We sent last year's Photo of the Year winners to Costa Rica to capture this wild and wonderful country. These stunning snaps by Viv Leese and Alexander Metcalfe prove they were very worthy winners...
“We’d been to Costa Rica ten years ago, but this time we were in different areas. I was hoping it hadn’t changed much – one of my lasting memories of before was stopping by the road to see sloths in a tree; I was so pleased when we had the same experience again.
I took my Nikon D810 with a Nikon 200-500mm, Nikon 80- 400mm, a Nikon 24-70mm, a Nikon 16mm fish-eye and a GoPro. Most importantly, we took ponchos to keep everything dry when we weren’t shooting.
For a concentrated dose of wildlife watching and amazing photo opportunities, the highlight was a trip on the river at the El Viejo reserve, where in two hours we experienced a cornucopia of birds, bats, monkeys and reptiles.
One afternoon we went mountain-biking with Eduardo, a local guide. The trail was a great mix of fast and technical with plenty of singletrack thrown in and fine views. Eduardo was keen to show off his biking skills whenever the camera came out, so I got some nice shots as well.
The other photographic experience that sticks out was a walk along the beach from our hotel at Playa Potrero to find ice cream. Over an hour and a half, we photographed terns fishing in the sea, kingfishers fishing in a lagoon, ibis, motmots, raccoons and then an amazing sunset. Although many of the photos were discarded as unsuccessful experiments, the variety of subjects and the fact we weren’t expecting to take any photos made it memorable.”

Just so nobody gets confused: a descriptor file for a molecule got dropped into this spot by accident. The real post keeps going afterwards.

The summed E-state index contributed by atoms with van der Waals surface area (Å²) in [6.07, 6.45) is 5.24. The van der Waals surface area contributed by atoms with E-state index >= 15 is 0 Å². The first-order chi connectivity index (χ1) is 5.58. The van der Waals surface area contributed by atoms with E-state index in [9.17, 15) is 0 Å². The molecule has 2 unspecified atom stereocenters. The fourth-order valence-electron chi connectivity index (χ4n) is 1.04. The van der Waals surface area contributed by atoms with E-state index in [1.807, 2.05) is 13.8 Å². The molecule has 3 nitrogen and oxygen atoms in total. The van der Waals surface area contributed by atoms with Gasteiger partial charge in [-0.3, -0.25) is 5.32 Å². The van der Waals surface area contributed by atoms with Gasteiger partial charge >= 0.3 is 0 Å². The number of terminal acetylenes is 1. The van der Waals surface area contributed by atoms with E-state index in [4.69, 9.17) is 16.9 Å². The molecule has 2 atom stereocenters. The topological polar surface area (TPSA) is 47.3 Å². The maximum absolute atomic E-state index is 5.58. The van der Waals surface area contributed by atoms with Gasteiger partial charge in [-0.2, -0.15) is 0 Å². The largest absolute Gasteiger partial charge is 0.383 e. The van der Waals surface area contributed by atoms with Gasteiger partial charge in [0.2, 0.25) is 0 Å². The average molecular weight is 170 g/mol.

“Costa Rica has it all – though I was mostly trying to capture the country’s diverse ecology. I shot on my Olympus OM-D E-M5 MKII, mainly using my M.Zuiko 40-150mm f2.8 Pro lens for close-ups of the wildlife.
I travelled with my Dad, who’s a keen twitcher. I wanted a shot of a hummingbird in flight, so lying in the grass of Arenal Volcano National Park photographing them as they zipped past was a real highlight.
There were so many great photographic experiences. For instance, as we drove from the town of La Fortuna, our guide Jove pulled over and excitedly jabbed towards Arenal volcano, which had begun to appear as the cloud lifted. It had been raining heavily and the steam was rising ethereally from the rainforest, shaped by the microclimate of the volcano. Horses grazing below helped to layer the shot, making for a magical composition.
Then there was the moment when I was hiking alone on the jungle trails of Pozo Azul, looking for shots, when I came across a troupe of mantled howler monkeys cavorting around in the treetops at sunset. They were making a hell of a noise.
I learned a lot, too. The canopy and mixed cloud cover meant some unpredictable lighting situations. I shoot manually, but next time I would change the ISO and white balance to auto so I could focus more on composition. These are lessons that I hope to take on my next trip, documenting a climbing expedition to the Himalaya.”
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